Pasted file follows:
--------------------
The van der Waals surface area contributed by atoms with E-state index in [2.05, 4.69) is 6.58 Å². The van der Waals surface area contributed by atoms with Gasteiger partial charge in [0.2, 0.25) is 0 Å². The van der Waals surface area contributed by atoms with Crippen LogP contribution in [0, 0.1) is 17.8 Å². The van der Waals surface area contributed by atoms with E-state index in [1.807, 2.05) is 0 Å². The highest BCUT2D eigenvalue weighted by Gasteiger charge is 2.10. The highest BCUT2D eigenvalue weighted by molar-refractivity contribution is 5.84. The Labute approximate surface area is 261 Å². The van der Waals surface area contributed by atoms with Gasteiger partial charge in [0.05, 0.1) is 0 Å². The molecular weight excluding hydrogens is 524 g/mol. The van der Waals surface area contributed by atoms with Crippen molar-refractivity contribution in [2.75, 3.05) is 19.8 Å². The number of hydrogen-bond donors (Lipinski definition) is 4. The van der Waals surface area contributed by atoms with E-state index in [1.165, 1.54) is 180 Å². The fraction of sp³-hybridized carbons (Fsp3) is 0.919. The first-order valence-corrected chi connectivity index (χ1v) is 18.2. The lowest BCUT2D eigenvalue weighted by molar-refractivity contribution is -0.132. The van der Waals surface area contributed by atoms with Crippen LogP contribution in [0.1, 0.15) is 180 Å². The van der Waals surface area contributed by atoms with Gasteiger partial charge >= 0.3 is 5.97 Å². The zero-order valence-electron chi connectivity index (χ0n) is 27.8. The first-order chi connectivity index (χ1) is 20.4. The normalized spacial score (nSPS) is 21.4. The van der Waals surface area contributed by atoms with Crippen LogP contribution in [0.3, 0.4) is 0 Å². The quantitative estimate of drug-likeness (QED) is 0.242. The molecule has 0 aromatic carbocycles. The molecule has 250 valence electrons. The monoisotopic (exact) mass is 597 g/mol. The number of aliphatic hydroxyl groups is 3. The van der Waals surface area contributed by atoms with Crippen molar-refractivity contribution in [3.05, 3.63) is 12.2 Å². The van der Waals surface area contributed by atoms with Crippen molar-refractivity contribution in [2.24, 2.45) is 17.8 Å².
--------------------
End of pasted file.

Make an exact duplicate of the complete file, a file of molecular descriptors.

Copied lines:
The van der Waals surface area contributed by atoms with E-state index in [2.05, 4.69) is 6.58 Å². The van der Waals surface area contributed by atoms with Gasteiger partial charge in [0.2, 0.25) is 0 Å². The van der Waals surface area contributed by atoms with Crippen LogP contribution in [0, 0.1) is 17.8 Å². The van der Waals surface area contributed by atoms with E-state index in [1.807, 2.05) is 0 Å². The highest BCUT2D eigenvalue weighted by Gasteiger charge is 2.10. The highest BCUT2D eigenvalue weighted by molar-refractivity contribution is 5.84. The Labute approximate surface area is 261 Å². The van der Waals surface area contributed by atoms with Gasteiger partial charge in [0.05, 0.1) is 0 Å². The molecular weight excluding hydrogens is 524 g/mol. The van der Waals surface area contributed by atoms with Crippen molar-refractivity contribution in [2.75, 3.05) is 19.8 Å². The number of hydrogen-bond donors (Lipinski definition) is 4. The van der Waals surface area contributed by atoms with E-state index in [1.165, 1.54) is 180 Å². The fraction of sp³-hybridized carbons (Fsp3) is 0.919. The first-order valence-corrected chi connectivity index (χ1v) is 18.2. The lowest BCUT2D eigenvalue weighted by molar-refractivity contribution is -0.132. The van der Waals surface area contributed by atoms with Crippen LogP contribution in [0.1, 0.15) is 180 Å². The van der Waals surface area contributed by atoms with Gasteiger partial charge >= 0.3 is 5.97 Å². The zero-order valence-electron chi connectivity index (χ0n) is 27.8. The first-order chi connectivity index (χ1) is 20.4. The normalized spacial score (nSPS) is 21.4. The van der Waals surface area contributed by atoms with Crippen LogP contribution in [0.3, 0.4) is 0 Å². The quantitative estimate of drug-likeness (QED) is 0.242. The molecule has 0 aromatic carbocycles. The molecule has 250 valence electrons. The monoisotopic (exact) mass is 597 g/mol. The number of aliphatic hydroxyl groups is 3. The van der Waals surface area contributed by atoms with Crippen molar-refractivity contribution in [3.05, 3.63) is 12.2 Å². The van der Waals surface area contributed by atoms with Crippen molar-refractivity contribution in [2.24, 2.45) is 17.8 Å².